Once the bag is ready to be loaded onto the car, label it clearly. Place the box just inside the door, where it will be easy to find when unloading.
Do not place cleaning supplies in storage. If the rest of your boxes must be placed into storage for any period of time, take out your cleaning supplies box and keep that with you and your personal bag.
If you need to dispose of liquids that cannot be moved, contact your sanitation department for guidance. Do not flush chemicals, medications and other products down the drain.
When deciding what to keep and what to throw away, check cleaning products for expiration dates. There's no point in keeping anything that is expired or close to expiring.
Electronics pose a challenge because they are often fragile, sensitive to temperature extremes and sometimes contain flammable batteries. To pack electronics, remove all cords and use a zip-tie to keep the cords from becoming tangled. Keep each cord with its specific electronic item to prevent the cord from becoming lost. Packing the cord in the box with the electronic item is the best way to keep the cord with the device.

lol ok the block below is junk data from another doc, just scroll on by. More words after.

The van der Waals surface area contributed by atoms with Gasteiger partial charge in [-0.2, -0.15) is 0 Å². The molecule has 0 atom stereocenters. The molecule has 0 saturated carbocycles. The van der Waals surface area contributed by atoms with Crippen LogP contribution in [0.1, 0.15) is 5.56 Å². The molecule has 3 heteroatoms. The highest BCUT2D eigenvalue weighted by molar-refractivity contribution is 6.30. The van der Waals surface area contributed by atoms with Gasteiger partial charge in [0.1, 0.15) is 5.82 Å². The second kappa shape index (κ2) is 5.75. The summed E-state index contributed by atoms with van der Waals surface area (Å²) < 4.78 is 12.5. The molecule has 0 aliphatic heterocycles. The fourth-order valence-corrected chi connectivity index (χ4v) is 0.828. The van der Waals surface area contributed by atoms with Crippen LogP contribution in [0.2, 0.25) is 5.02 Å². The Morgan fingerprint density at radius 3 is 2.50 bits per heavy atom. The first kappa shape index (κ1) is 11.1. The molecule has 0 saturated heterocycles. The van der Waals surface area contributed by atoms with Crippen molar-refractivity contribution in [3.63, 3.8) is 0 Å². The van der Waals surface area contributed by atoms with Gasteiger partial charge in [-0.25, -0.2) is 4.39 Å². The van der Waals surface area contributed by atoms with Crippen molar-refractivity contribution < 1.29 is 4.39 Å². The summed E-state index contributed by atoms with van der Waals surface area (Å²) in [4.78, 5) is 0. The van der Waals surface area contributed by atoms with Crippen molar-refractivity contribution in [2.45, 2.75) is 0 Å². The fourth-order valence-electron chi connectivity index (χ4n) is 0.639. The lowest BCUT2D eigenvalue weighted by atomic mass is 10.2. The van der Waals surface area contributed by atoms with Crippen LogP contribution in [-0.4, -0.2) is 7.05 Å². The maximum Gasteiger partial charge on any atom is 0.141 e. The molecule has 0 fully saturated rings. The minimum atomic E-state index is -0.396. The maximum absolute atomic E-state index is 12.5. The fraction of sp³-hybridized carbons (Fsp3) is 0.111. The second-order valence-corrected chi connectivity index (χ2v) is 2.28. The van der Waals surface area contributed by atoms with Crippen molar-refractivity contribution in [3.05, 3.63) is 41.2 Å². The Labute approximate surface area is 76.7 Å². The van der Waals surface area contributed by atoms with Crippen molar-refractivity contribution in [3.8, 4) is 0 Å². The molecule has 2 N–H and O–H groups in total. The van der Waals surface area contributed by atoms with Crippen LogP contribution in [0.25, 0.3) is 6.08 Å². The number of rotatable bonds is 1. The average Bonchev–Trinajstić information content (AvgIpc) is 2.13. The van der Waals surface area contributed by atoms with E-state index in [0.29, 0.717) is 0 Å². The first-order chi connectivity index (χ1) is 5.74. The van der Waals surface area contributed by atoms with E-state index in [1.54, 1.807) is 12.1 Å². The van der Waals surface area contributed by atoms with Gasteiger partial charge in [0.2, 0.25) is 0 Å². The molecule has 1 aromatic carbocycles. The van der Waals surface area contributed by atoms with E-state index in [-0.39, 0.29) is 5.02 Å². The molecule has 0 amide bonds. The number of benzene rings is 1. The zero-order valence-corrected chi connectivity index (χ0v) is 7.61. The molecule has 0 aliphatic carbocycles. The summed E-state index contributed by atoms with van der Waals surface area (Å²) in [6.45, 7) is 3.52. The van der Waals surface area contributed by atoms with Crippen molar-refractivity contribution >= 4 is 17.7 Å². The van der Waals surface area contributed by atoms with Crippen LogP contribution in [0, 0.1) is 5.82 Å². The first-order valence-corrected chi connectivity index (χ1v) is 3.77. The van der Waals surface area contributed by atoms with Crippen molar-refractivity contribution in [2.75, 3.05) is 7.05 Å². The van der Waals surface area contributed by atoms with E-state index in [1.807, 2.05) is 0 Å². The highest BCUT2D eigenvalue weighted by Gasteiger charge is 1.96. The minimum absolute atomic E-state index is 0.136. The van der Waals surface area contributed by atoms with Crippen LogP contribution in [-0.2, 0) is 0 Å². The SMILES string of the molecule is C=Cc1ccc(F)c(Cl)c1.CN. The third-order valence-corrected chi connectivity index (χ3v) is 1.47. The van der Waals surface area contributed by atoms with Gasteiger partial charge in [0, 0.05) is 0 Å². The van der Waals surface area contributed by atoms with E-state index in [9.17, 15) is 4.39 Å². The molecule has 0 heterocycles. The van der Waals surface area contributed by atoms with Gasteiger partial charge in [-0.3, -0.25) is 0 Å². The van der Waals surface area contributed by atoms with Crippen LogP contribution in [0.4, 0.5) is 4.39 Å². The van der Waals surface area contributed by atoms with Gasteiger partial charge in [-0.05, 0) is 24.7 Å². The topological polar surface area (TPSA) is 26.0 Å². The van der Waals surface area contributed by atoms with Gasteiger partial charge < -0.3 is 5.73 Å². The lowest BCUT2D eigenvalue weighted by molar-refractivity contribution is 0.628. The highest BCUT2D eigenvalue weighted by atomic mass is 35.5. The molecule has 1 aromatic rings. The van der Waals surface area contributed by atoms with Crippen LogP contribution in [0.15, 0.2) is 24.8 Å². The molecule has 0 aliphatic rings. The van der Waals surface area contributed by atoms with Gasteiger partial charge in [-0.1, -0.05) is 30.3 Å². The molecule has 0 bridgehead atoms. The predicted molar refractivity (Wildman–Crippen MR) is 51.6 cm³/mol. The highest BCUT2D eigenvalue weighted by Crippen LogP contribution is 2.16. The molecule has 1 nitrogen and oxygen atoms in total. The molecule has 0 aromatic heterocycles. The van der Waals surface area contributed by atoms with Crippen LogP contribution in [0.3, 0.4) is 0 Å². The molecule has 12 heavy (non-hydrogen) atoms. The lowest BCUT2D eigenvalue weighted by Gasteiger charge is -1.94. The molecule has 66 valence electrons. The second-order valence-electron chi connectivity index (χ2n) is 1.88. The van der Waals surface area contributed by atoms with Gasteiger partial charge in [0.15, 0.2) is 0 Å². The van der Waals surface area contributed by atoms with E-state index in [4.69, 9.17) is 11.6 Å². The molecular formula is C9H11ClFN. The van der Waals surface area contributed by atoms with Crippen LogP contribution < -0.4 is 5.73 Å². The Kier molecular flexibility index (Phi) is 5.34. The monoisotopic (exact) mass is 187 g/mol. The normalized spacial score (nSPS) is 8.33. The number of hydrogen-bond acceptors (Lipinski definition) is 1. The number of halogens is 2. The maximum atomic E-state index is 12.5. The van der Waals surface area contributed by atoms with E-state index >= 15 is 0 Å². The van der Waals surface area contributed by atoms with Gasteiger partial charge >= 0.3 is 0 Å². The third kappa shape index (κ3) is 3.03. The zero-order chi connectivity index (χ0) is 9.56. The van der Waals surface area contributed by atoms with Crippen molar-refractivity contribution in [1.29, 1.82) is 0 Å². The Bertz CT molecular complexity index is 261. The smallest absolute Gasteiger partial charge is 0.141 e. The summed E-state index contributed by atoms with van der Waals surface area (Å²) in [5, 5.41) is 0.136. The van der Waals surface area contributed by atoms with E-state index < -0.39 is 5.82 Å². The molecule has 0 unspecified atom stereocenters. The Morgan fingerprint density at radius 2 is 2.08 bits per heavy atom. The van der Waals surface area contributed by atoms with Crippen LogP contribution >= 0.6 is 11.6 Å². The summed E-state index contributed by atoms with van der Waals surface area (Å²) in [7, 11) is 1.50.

Pack electronics in strong, sturdy boxes (walled boxes work well for this) that are unlikely to crack, break or become crushed if placed near the bottom of a pile of boxes. If you still have the item's original box, this is best. Use Styrofoam, bubble wrap, linens, packing peanuts and other packing materials when placing electronics into boxes to give them padding, just in case the box is dropped or broken during the move.
When disassembling complex electronic devices, consider recording yourself throughout the process. In the video, narrate what you're doing. Mention which cords you're removing from which plugs, what you're doing first, second, and so on. These videos will serve as tutorials when the time comes to set up electronic devices in the new home.